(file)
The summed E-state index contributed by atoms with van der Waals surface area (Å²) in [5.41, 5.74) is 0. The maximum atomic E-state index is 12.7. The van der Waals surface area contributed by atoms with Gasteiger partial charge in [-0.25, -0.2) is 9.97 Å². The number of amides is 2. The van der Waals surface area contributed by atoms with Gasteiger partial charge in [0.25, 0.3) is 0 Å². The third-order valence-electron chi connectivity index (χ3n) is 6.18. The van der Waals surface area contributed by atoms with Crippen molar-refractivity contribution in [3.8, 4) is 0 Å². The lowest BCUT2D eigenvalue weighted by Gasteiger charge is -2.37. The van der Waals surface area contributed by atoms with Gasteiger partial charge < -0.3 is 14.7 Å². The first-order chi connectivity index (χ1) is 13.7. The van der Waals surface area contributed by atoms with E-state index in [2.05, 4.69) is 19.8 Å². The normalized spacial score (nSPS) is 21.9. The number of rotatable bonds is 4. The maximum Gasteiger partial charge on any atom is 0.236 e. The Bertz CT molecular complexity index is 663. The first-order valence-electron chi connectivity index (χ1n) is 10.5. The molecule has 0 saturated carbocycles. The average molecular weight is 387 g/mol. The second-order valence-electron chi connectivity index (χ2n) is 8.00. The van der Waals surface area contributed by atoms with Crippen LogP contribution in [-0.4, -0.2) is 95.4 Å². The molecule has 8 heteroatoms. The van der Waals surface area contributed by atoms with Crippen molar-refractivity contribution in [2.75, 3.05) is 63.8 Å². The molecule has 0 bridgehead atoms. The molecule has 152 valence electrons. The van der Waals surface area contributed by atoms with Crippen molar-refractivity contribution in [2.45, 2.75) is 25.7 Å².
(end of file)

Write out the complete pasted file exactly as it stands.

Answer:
The summed E-state index contributed by atoms with van der Waals surface area (Å²) in [5.41, 5.74) is 0. The maximum atomic E-state index is 12.7. The van der Waals surface area contributed by atoms with Gasteiger partial charge in [-0.25, -0.2) is 9.97 Å². The number of amides is 2. The van der Waals surface area contributed by atoms with Gasteiger partial charge in [0.25, 0.3) is 0 Å². The third-order valence-electron chi connectivity index (χ3n) is 6.18. The van der Waals surface area contributed by atoms with Crippen molar-refractivity contribution in [3.8, 4) is 0 Å². The lowest BCUT2D eigenvalue weighted by Gasteiger charge is -2.37. The van der Waals surface area contributed by atoms with Gasteiger partial charge < -0.3 is 14.7 Å². The first-order chi connectivity index (χ1) is 13.7. The van der Waals surface area contributed by atoms with E-state index in [2.05, 4.69) is 19.8 Å². The normalized spacial score (nSPS) is 21.9. The number of rotatable bonds is 4. The maximum Gasteiger partial charge on any atom is 0.236 e. The Bertz CT molecular complexity index is 663. The first-order valence-electron chi connectivity index (χ1n) is 10.5. The molecule has 0 saturated carbocycles. The average molecular weight is 387 g/mol. The second-order valence-electron chi connectivity index (χ2n) is 8.00. The van der Waals surface area contributed by atoms with Crippen LogP contribution in [-0.4, -0.2) is 95.4 Å². The molecule has 8 heteroatoms. The van der Waals surface area contributed by atoms with Crippen molar-refractivity contribution in [2.75, 3.05) is 63.8 Å². The molecule has 0 bridgehead atoms. The molecule has 152 valence electrons. The van der Waals surface area contributed by atoms with Crippen molar-refractivity contribution in [2.45, 2.75) is 25.7 Å².